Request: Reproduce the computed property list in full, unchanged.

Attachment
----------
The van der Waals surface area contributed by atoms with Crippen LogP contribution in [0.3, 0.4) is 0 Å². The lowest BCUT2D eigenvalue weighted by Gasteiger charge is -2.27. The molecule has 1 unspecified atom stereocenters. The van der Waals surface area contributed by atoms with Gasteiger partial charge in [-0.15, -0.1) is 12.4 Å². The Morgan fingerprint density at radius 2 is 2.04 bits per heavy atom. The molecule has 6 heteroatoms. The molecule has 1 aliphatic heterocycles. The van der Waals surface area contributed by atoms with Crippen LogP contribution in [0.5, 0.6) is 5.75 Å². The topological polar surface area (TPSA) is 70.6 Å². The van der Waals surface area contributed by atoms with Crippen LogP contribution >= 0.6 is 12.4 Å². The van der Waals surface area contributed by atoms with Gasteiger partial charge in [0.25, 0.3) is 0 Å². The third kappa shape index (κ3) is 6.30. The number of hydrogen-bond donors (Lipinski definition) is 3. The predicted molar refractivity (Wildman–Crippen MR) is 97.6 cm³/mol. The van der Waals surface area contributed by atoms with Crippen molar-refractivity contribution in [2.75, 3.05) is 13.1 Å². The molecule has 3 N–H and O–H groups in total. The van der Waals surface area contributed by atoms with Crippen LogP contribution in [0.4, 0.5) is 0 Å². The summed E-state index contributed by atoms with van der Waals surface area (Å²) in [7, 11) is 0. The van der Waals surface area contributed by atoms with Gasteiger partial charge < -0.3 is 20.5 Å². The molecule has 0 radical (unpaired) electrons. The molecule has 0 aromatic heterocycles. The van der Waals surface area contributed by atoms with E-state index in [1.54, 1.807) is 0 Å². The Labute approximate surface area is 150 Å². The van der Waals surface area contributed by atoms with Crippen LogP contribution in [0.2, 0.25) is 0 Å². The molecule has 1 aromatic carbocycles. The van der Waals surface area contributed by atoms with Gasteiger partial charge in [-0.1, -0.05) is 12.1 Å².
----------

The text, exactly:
The van der Waals surface area contributed by atoms with Crippen LogP contribution in [0.3, 0.4) is 0 Å². The lowest BCUT2D eigenvalue weighted by Gasteiger charge is -2.27. The molecule has 1 unspecified atom stereocenters. The van der Waals surface area contributed by atoms with Gasteiger partial charge in [-0.15, -0.1) is 12.4 Å². The Morgan fingerprint density at radius 2 is 2.04 bits per heavy atom. The molecule has 6 heteroatoms. The molecule has 1 aliphatic heterocycles. The van der Waals surface area contributed by atoms with Crippen LogP contribution in [0.5, 0.6) is 5.75 Å². The topological polar surface area (TPSA) is 70.6 Å². The van der Waals surface area contributed by atoms with Crippen LogP contribution >= 0.6 is 12.4 Å². The van der Waals surface area contributed by atoms with Gasteiger partial charge in [0.25, 0.3) is 0 Å². The third kappa shape index (κ3) is 6.30. The number of hydrogen-bond donors (Lipinski definition) is 3. The predicted molar refractivity (Wildman–Crippen MR) is 97.6 cm³/mol. The van der Waals surface area contributed by atoms with Crippen molar-refractivity contribution in [2.75, 3.05) is 13.1 Å². The molecule has 3 N–H and O–H groups in total. The van der Waals surface area contributed by atoms with Crippen LogP contribution in [0.4, 0.5) is 0 Å². The summed E-state index contributed by atoms with van der Waals surface area (Å²) in [7, 11) is 0. The van der Waals surface area contributed by atoms with Gasteiger partial charge < -0.3 is 20.5 Å². The molecule has 0 radical (unpaired) electrons. The molecule has 0 aromatic heterocycles. The van der Waals surface area contributed by atoms with E-state index in [1.54, 1.807) is 0 Å². The Labute approximate surface area is 150 Å². The van der Waals surface area contributed by atoms with Crippen LogP contribution in [0.2, 0.25) is 0 Å². The molecule has 1 aromatic carbocycles. The van der Waals surface area contributed by atoms with Gasteiger partial charge in [-0.1, -0.05) is 12.1 Å².